and they will never win. That’s my point.

Proud Rino on March 12, 2011 at 2:14 PM

…looks to me like the owners are the ones who want to change things here – everyone’s making mone and they want to change things so they can make more money/buy new stadiums.

Proud Rino on March 12, 2011 at 2:11 PM

What’s wrong with that? The owners risk their capital; they should reap the rewards if it works. But, any good leader knows you have to share the fruits of success with those who helped achieve it.

Honestly, I put the players in the same bucket with anyone who works for a living. Do a good job, earn your pay, and if you don’t think you’re appreciated or earn enough find something else to do.

BacaDog on March 12, 2011 at 2:17 PM

This is why I watch college football.

John the Libertarian on March 12, 2011 at 2:10 PM

Same here. I’ve still got hard feelings from their last work stoppage.

Hiya Ciska on March 12, 2011 at 2:17 PM

I guess these over paid prima donna’s learned nothing from the MLB strike in 1994/1995 which then created cheating and steroid use to try and fill the empty seats.

Locking them out for the entire year works for me. One full year of pure, uninterrupted playoff’s and World Series for baseball sure does work for me.

Let’s play ball!

Knucklehead on March 12, 2011 at 2:17 PM

This is why I watch college football.

John the Libertarian on March 12, 2011 at 2:10 PM

Oh yes, because the corrupting influence of the almighty dollar has yet to reach that pillar of the sports world. /

At least this should put the kibosh on talk of using any of my state tax money to build the Vikings a new stadium for awhile.

This won’t kill the NFL. The only thing that will kill the NFL is a death on the field. It’s coming sooner than most people would like to admit.

AScott on March 12, 2011 at 2:18 PM

everyone’s making money and they want to change things so they can make more money/buy new stadiums.

Proud Rino on March 12, 2011 at 2:11 PM

I wish they would buy their own stadiums, rather than try to push the cost off on me.

Hiya Ciska on March 12, 2011 at 2:18 PM

Someone’s being a bully!

SouthernGent on March 12, 2011 at 2:18 PM

Suddenly, all Steelers pics unavailable. Fortunately, no.

Christien on March 12, 2011 at 2:18 PM

For the last three weeks I have personally attended every session of mediation, which is a process our clubs sincerely believe in.

Er, I think Rog may be pulling our legs a bit here.
http://sports.yahoo.com/nfl/news?slug=ms-disrespectedunion031111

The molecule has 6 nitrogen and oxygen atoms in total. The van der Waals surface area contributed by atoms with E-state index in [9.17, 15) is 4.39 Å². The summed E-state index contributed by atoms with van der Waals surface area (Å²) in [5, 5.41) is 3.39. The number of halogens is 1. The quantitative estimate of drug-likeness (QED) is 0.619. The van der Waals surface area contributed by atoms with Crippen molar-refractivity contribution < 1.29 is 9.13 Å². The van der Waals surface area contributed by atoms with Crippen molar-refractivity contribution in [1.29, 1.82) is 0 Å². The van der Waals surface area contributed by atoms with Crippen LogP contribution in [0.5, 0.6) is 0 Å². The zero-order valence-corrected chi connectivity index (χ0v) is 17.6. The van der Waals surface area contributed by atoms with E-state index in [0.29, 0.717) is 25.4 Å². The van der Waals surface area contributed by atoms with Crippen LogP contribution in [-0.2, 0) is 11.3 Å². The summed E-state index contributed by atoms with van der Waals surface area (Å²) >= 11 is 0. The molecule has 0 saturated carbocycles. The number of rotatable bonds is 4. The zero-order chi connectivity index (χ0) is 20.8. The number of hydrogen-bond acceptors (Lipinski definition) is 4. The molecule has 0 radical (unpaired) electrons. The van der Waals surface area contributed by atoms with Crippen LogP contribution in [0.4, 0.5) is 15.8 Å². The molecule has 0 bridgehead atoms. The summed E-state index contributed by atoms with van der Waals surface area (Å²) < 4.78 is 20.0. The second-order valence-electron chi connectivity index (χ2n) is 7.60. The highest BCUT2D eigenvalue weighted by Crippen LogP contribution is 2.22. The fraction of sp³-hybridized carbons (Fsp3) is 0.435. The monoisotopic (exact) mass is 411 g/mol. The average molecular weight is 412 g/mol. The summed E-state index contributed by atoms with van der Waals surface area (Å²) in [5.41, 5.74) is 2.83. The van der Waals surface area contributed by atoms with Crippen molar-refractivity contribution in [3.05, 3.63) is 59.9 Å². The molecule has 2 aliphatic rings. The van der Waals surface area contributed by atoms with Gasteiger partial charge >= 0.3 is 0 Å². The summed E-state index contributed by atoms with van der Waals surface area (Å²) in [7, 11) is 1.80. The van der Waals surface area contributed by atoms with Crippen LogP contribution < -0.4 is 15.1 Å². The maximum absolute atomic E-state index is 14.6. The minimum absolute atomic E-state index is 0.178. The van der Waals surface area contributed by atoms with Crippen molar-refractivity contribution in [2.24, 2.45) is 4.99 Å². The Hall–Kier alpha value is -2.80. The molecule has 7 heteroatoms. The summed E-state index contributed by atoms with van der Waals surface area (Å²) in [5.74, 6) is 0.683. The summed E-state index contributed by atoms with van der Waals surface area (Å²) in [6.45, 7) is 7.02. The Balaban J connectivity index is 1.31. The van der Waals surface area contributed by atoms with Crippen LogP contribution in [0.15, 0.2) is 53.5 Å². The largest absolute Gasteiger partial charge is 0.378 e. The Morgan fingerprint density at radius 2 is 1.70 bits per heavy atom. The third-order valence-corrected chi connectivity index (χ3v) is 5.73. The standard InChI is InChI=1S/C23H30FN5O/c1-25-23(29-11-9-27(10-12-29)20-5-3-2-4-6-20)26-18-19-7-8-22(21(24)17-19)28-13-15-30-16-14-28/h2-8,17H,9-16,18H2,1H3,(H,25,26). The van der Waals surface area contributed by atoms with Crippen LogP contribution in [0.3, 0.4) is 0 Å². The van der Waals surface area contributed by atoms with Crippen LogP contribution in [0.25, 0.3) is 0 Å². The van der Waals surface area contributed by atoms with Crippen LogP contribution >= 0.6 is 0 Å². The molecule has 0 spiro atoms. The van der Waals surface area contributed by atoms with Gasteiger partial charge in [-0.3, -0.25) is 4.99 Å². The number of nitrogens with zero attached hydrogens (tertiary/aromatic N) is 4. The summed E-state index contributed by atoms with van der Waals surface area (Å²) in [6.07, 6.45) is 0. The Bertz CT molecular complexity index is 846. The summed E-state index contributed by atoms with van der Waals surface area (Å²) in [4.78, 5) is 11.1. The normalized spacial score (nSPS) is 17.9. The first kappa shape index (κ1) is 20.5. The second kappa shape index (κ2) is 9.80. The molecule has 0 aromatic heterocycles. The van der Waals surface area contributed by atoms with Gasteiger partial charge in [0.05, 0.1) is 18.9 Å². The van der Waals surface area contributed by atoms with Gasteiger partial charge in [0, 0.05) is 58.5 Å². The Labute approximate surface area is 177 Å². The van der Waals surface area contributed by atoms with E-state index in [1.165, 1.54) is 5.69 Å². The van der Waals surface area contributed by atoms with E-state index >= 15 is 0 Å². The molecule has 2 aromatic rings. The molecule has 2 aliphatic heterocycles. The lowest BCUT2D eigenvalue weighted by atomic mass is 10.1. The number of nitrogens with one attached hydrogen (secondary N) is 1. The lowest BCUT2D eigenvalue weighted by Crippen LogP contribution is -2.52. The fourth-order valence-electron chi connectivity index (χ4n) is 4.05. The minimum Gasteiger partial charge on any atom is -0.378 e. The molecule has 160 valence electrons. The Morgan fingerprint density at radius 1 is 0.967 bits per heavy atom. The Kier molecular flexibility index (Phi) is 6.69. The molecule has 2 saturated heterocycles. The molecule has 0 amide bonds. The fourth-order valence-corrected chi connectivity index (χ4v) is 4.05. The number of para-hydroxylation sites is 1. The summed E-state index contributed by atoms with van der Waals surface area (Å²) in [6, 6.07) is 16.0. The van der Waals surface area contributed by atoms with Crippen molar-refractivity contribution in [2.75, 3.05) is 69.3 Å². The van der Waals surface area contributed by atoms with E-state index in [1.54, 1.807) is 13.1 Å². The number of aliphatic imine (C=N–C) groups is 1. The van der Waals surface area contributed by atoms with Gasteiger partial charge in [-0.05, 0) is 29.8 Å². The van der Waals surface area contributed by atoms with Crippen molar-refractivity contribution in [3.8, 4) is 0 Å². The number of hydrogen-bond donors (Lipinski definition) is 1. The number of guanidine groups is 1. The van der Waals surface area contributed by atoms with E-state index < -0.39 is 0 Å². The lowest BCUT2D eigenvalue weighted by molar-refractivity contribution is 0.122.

a capella on March 12, 2011 at 2:19 PM

And that experience may have some of us wondering why we bothered to support spoiled multimillionaires and billionaires in the first place.

Because it’s fun?

Besides it’s not like these guys are actually spoiled anyway – I don’t know if I’d call the guys who play through injuries and sustain concussions on a regular basis that often lead to debilitating lifelong health issues “spoiled,” and with the owners who’ve worked hard and accumulated their own fortune to make their own teams – they don’t really seem all that spoiled either.

Proud Rino on March 12, 2011 at 2:19 PM

And that experience may have some of us wondering why we bothered to support spoiled multimillionaires and billionaires in the first place.

This. Not to mention all this involves a child’s game…

ladyingray on March 12, 2011 at 2:20 PM

Locking them out for the entire year works for me. One full year of pure, uninterrupted playoff’s and World Series for baseball sure does work for me.

Let’s play ball!

Knucklehead on March 12, 2011 at 2:17 PM

That’s my girl!!

darwin-t on March 12, 2011 at 2:21 PM

Locking them out for the entire year works for me. One full year of pure, uninterrupted playoff’s and World Series for baseball sure does work for me.

Let’s play ball!

Knucklehead on March 12, 2011 at 2:17 PM

I hear ya. Now, we have to put a babysitter on Zack Grienke to keep him off the basketball court.

a capella on March 12, 2011 at 2:22 PM

What’s wrong with that?

BacaDog on March 12, 2011 at 2:17 PM

Nothing in itself but they’re looking to make money at the expense of the players, which I have more of a problem with since it’s not like many of these franchises are losing money like basketball teams are these days.